Oct. 23--Madison-based credit union insurer CUNA Mutual Group will cancel a life savings insurance product it has offered for 75 years effective Dec. 31, 2014, despite more than 1,000 credit unions nationwide currently providing it as a benefit to their members.
The policies, designed to pay a death benefit based on the balance of a member's credit union savings account, were developed as a Depression-era incentive to encourage thrift and savings at credit unions. As a benefit for members, credit unions pay the monthly premiums on the policies for members who want one.
But the product has fallen out of favor in recent years, CUNA Mutual spokesman Phil Tschudy said, with more credit unions canceling their policies than signing on. Since 2010, about 900 credit unions have dropped out of the program, or about 11 percent per year.
"It was a good product for the time, but times have changed," he said. "We need to help credit unions deliver member protection that is relevant today."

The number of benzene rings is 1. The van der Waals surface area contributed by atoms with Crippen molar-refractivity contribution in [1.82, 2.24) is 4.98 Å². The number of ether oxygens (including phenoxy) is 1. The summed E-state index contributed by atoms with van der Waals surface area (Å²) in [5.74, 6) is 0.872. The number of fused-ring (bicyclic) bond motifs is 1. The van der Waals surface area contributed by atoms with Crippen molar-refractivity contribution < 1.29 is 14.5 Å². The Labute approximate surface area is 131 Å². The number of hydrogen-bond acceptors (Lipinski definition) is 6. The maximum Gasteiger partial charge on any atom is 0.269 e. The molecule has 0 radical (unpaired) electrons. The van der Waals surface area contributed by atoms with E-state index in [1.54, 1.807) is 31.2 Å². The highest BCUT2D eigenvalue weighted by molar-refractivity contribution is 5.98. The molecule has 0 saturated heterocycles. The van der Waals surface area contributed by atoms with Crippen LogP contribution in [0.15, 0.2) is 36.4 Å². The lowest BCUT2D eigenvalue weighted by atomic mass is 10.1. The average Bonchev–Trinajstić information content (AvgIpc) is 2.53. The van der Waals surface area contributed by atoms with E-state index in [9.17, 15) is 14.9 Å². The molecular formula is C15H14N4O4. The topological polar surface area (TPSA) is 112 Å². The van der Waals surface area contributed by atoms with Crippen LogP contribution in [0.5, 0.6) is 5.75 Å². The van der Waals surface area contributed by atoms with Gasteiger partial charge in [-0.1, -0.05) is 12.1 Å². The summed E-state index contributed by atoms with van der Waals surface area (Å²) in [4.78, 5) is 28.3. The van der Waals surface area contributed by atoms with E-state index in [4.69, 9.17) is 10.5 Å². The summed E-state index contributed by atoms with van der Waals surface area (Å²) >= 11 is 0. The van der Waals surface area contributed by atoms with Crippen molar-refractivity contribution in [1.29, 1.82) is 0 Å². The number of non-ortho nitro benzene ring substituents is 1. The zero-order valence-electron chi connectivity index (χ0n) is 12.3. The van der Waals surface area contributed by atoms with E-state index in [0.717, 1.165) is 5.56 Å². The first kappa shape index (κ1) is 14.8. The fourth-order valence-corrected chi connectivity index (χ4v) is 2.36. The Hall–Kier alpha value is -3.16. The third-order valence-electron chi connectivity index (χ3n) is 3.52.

Still, as of this week, about 1,200 credit unions are offering the product to at least some of their members, CUNA Mutual confirmed. Members left in the lurch by the December cancellation can convert the insurance coverage to an individual policy, if they take over the premium payments, which could be adjusted based on a member's age, Tschudy said.
Tschudy noted that the product functions as a group term life insurance program, not a whole life policy that accrues cash value and features guaranteed continued coverage until death. Instead, the expiring life savings product had to be renewed every month and could be canceled with 30 days notice by either side -- the credit union or the insurance carrier, CUNA Mutual.
Over the years, credit unions set the coverage limits and determined the required minimum savings balance that members needed to keep the policy in force.
But generally, Tschudy said, members had to maintain $2,000 in their savings accounts for their estates to receive a maximum $2,000 payout upon their death -- effectively doubling their savings.
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